The Economy Stupid

Thursday, December 15, 2011

By Chris Eberhardt

BEIJING - In 2008 I started learning Chinese and in 2010 I moved to China to better understand the similarities between China and the United States on Climate Change. Perhaps I should follow the annual Conference of the Parties (COP) of the United Nations Framework on Climate Change closely, but I don’t. This year COP 17 recently convened in Durban, South Africa. The most famous meetings are the 1997 COP 3 in Kyoto and the 2009 COP 15 in Copenhagen. COP 15 was notable for its presence of heads of state including American President Barack Obama and Chinese Premier Wen Jiabao. Often interview respondents in China reply that they know about climate change because COP 15 put China in the spotlight, at the time having recently passed the US as the largest emitter of carbon dioxide.

In 2009, there was a sense that an agreement could be reached, with late-night meetings among world leaders. In March 2010 Premier Wen spent several minutes explaining why he personally did not attend those meetings at a press conference for the People’s Congress in Beijing. Since Copenhagen things have dramatically reversed and heads of state from the greatest polluters are now absent. The highlight of Durban is that the negotiations are to be concluded by 2015 with a new treaty in place by 2020, six years after Copenhagen if things go according to plan.  As I read excerpts of a BBC article or two and some comments posted, perhaps it finally dawned on me, to quote James Carville, "it's the economy stupid.”

We could ask ourselves, “well, if we can make progress against the ozone hole problem through the UN process (Montreal Protocol), why can’t we make progress on climate change?” But perhaps its better to look at the Doha Round and the inability of nations to come to firm agreements on the issue of trade. Unlike the ozone hole, climate change is not asking for us to remove chemicals from a selection of household and industrial products. Climate change is asking us to completely change how we live our lives. Perhaps it’s a bit dramatic, but if I look at a little notebook that the Goethe Institute was giving out in Beijing, one can see that everything from eating meat to bathing to using a light to using a computer to read this blog likely causes the emissions of carbon dioxide (The Mantle has a green web host). This is due simply to the burning of fossil fuels.

In China citizens are encouraged to live a “low-carbon life” (低碳生活) and leaders make pronouncements about sustainable development. Yet in Cancun and Durban, China argues that developing countries should be allowed to develop unhampered by treaties. For all the talk about sustainability and the low-carbon life it seems that China does not see an alternative way to develop without continuing to burn fossil fuels and emitting greater amounts of greenhouse gases. Yet, at the same time, I’ve heard from a member of the UN Intergovernmental Panel on Climate Change and an energy foundation that China is doing more than any other country in the world to mitigate climate change.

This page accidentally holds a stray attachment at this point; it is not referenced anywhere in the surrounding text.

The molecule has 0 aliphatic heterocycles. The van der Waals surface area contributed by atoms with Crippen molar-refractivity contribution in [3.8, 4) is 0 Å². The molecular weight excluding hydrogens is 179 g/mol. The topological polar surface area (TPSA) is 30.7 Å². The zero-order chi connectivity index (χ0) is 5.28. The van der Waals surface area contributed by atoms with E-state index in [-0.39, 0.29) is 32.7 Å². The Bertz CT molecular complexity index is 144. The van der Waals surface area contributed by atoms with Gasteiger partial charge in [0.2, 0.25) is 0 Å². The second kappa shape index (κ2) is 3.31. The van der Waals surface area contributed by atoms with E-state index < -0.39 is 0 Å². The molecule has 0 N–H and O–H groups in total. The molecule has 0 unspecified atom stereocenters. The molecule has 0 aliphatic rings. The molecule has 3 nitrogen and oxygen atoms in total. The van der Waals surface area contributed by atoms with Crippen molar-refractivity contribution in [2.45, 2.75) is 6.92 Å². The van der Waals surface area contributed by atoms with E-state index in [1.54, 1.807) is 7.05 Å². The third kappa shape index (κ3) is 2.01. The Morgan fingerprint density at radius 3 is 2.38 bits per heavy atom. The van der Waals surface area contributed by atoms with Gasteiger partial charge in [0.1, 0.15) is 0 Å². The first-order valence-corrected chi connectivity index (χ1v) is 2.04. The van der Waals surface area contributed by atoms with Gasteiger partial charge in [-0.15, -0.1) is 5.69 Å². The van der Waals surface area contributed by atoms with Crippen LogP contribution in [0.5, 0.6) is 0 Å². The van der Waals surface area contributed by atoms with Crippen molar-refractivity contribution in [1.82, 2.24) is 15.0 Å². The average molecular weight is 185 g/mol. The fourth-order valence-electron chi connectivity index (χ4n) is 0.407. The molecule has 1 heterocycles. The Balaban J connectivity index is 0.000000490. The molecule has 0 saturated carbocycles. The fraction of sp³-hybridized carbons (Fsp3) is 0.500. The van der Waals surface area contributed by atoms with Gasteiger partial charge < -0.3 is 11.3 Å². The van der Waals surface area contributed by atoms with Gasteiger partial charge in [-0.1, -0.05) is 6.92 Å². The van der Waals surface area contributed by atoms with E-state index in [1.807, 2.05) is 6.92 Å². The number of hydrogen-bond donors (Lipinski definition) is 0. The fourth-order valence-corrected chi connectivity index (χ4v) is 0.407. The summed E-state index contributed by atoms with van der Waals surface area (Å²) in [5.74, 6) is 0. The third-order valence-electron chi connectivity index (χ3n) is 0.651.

A BBC article quoted Xie Zhenhua, the head of China’s delegation in Durban who, apparently trembling with rage directed at developed countries, said: “We are doing things you are not doing…we want to see your real actions.”

Every month or so as I attend sessions of the Beijing Energy and Environment Roundtable (BEER) I am reminded of the scale of China’s efforts, as wind generation and solar cell production multiplies. In 2008 China received news coverage for the closing of factories and the limiting of car travel in Beijing to reduce air pollution. Practices like this have continued to take place, such as the closing of over two thousand polluting steel plants in 2010 (see article).

Importantly though, the steel plants were closed in large part because they were more costly and less efficient than newer plants. What China has been able to do is synergize creating a market economy with energy efficiency/climate change in a way that countries like the United States struggle to (see debate). The current result is that the United States government says it’s unfair and companies propose trade tariffs.

Yet if we look at the United States there is a significant amount of people that do not want the government to provide health coverage, let alone shape economic activity for a complex issue like climate change. In Europe, one can see a greater desire to shape the market, and a greater willingness to do this to address climate change. Yet, still in Europe, one of the greatest climate change successes has been closing down Communist-era factories in Central and Eastern Europe. As economies were re-organized, emissions were in some cases dramatically reduced.

As the December headlines fade, it again becomes the 50 or 51 week question: what to do about climate change when we’re not convening a COP? The answer continues to remain, "the economy stupid."

 

Follow Chris on Twitter: @enviroeberhardt

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Chris Eberhardt, originally from Tacoma, Washington, holds a Ph.D. in Sociology from The New School for Social Research. He was a 2008 India China Institute Student Fellow.